Today, it is clear that this strike probably saved the lives of thousands of Iranian, Kuwaiti and American soldiers who would otherwise have had to face a nuclear-armed Iraq.

More challenging tasks than setting up a small, independent Palestinian state have faced troubled peoples before. It took Mahatma Gandhi 20 years to liberate over 300 million people of the Asian subcontinent from under the yoke of British Colonial Imperialism. Once described by Churchill as a “half naked fakir”, Gandhi led India to independence by employing the doctrine of satyagraha – non-violent resistance. Much of his thinking was inspired by writings on civil liberties penned by the New England philosopher/essayist Henry David Thoreau.

Satyagraha admits of no violence under any circumstances whatsoever. To Gandhi, bloodshed was anathema; taking a life was unthinkable. This policy reaped results, and, as the last vestiges of the British raj faded into the sunset, bands played, and the flags of both powers waved in a dignified ceremony befitting the resolution of conflict between two civilized peoples.

In stark contrast, Arafat and his predecessors are no nearer establishing a democratic and independent Palestinian state today than they were 60 years ago. Could this have something to do with their negotiating style – in this instance, kidnapping, murder, mayhem and terror – practices continuously and relentlessly honed over the years, and nurtured by a hatred spawned from the cradle?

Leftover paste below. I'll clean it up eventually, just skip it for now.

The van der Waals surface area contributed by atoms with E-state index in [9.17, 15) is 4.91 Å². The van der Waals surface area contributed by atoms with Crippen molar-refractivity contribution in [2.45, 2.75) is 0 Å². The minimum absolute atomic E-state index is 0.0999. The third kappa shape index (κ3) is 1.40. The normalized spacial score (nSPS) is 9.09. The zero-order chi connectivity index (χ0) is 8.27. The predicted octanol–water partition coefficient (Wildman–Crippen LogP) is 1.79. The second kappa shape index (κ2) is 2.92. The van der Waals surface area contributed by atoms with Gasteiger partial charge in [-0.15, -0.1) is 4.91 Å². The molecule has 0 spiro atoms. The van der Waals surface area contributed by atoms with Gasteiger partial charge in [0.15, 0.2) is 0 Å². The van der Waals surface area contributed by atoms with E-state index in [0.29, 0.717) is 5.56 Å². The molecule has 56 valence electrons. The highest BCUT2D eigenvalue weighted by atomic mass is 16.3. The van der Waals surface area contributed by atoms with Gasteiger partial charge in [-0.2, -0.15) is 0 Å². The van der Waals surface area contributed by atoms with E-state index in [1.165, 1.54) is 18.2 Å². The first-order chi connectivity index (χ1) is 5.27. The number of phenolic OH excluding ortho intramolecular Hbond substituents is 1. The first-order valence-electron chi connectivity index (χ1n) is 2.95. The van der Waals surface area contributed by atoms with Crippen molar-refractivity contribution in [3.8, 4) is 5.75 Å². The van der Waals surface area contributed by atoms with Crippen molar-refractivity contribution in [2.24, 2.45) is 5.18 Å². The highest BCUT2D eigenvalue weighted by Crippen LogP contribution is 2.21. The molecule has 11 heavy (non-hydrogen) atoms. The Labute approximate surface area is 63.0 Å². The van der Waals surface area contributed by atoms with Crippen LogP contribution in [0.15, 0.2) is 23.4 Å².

The Palestinians and Arafat have rejected offer after offer that would have resulted in their having a Palestinian State: most recently the Oslo Accords in 1993 and the Camp David/Taba negotiations in 2000-2001. In the 2000/2001 negotiations, Israeli Prime Minister Ehud Barak shocked the world by offering the Palestinians virtually everything they had been demanding, including: a) a state with its capital in Jerusalem; b) control over the Temple Mount; c) a return of approximately 95 percent of the West Bank and all of the Gaza Strip; and d) a $30 billion compensation package for the 1948 refugees.

Prince Bandar of Saudi Arabia urged Arafat to “take this deal” and issued a stern warning, “I hope you remember, sir, what I told you. If we lose this opportunity, it is going to be a crime.” Arafat committed that crime by rejecting Barak’s offer, walking away from the peace negotiations without even making a counterproposal. Prince Bandar was later to characterize Arafat’s decision as “a crime against the Palestinians – in fact, against the entire region.”

Arafat’s seemingly senseless and irrational position is better understood when one considers that the goal of the present Arab leadership has always remained the same: the elimination of the Jewish state and transferring Jews out of the area. Any peace proposal that would thwart this final solution was unacceptable then, is unacceptable now, and always will be unacceptable to these leaders.

Mr. Beresford passes by the barbaric practice of beheading prisoners without comment. He may be unaware of, and certainly does not acknowledge, what the Arab Islamic extremists are saying about conquering the West and converting it to Islam. He urges us to pursue a more evenhanded approach to the Middle East. How does one mediate between, or treat evenhandedly, two conflicting parties, one of which accepts no solution to the problem other than the death and destruction of the other?

Are you saying, Mr. Beresford, that the U.S. should treat savages who routinely launch suicide bombings against innocent civilians or who conduct kidnappings of innocent civilians and then videotape, for public exhibition, their gruesome executions, the same as we treat a civilized, democratic country that consistently seeks peace through negotiations and compromise?

C. Zelman and Ethel Kamien are Professors Emeriti at the University of Massachusetts at Lowell where he is a Professor of Mechanical Engineering and she is a Professor of Biological Sciences. They can be emailed at